Update: Court to Dismiss Charges Against PETA Body–Blocking Protester in SeaWorld/Rose Parade Case

For Immediate Release:
December 18, 2014

David Perle 202-483-7382

Pasadena, Calif. – Today, a Pasadena court will drop all charges against PETA supporter Amanda Slyter, who was arrested in January and charged with “interfering with a special event” for using her body to block the SeaWorld float at the Rose Parade. As you may recall, Slyter was prepared to use the rarely seen “necessity” (or “lesser of two evils” or “greater good”) defense. Her counsel argued that the cruel capture and lifetime confinement of orcas to SeaWorld’s tiny concrete tanks constitute an emergency that necessitated action—in Slyter’s case, her disruption of SeaWorld’s propaganda plan.

“This trial is just one step in the vigorous and growing movement to free the orcas who are cruelly confined at SeaWorld and denied everything that is natural and important to them at SeaWorld,” says Slyter. “More and more people are demanding that SeaWorld move the orcas to a coastal sanctuary where they would enjoy some semblance of a natural life.”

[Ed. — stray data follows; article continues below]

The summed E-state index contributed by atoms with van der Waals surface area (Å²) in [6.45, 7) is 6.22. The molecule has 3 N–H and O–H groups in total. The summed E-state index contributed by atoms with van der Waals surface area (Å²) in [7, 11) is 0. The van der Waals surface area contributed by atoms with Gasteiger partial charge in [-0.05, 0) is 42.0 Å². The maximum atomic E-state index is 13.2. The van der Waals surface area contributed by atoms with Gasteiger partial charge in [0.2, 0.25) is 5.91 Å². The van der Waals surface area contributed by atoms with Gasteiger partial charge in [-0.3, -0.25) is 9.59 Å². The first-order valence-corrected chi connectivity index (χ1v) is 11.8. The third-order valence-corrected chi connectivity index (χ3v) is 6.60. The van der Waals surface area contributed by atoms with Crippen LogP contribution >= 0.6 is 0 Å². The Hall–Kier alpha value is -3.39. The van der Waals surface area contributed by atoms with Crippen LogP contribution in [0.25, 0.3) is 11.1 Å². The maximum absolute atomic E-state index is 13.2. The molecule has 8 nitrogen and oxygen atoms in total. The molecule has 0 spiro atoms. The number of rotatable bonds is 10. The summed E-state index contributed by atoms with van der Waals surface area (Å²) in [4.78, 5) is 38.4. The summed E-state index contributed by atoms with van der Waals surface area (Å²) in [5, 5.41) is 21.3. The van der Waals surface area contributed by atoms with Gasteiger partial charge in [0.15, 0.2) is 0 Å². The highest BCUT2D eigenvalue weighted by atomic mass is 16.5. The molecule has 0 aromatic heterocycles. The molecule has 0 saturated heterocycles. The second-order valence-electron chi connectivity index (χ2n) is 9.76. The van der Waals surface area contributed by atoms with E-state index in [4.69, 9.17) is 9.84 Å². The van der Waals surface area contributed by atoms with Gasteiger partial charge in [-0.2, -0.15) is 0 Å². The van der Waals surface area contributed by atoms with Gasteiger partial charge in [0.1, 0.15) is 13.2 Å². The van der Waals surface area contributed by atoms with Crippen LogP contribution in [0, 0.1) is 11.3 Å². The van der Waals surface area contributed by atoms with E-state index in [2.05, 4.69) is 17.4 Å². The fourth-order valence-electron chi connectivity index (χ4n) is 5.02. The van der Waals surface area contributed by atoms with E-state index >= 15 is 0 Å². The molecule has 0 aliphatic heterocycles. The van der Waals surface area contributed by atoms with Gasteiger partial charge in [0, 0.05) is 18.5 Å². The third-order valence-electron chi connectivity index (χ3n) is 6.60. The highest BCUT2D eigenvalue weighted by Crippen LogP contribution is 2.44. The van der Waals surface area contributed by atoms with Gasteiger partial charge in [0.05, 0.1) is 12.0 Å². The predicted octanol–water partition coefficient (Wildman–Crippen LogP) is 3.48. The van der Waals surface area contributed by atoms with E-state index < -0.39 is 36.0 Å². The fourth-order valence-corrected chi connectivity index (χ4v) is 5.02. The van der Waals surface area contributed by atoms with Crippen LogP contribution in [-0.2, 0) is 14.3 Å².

Since the release of the documentary Blackfish, SeaWorld’s stock has dropped 47 percent, and in just the last week, the company’s CEO resigned and more than 300 other employees were laid off. As for this year’s Rose Parade? There will be no SeaWorld float in sight.

More information about PETA’s campaign is available at SeaWorldOfHurt.com.

For Media: Contact PETA's
Media Response Team.


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 Ingrid E. Newkirk

“Almost all of us grew up eating meat, wearing leather, and going to circuses and zoos. We never considered the impact of these actions on the animals involved. For whatever reason, you are now asking the question: Why should animals have rights?” READ MORE

— Ingrid E. Newkirk, PETA President and co-author of Animalkind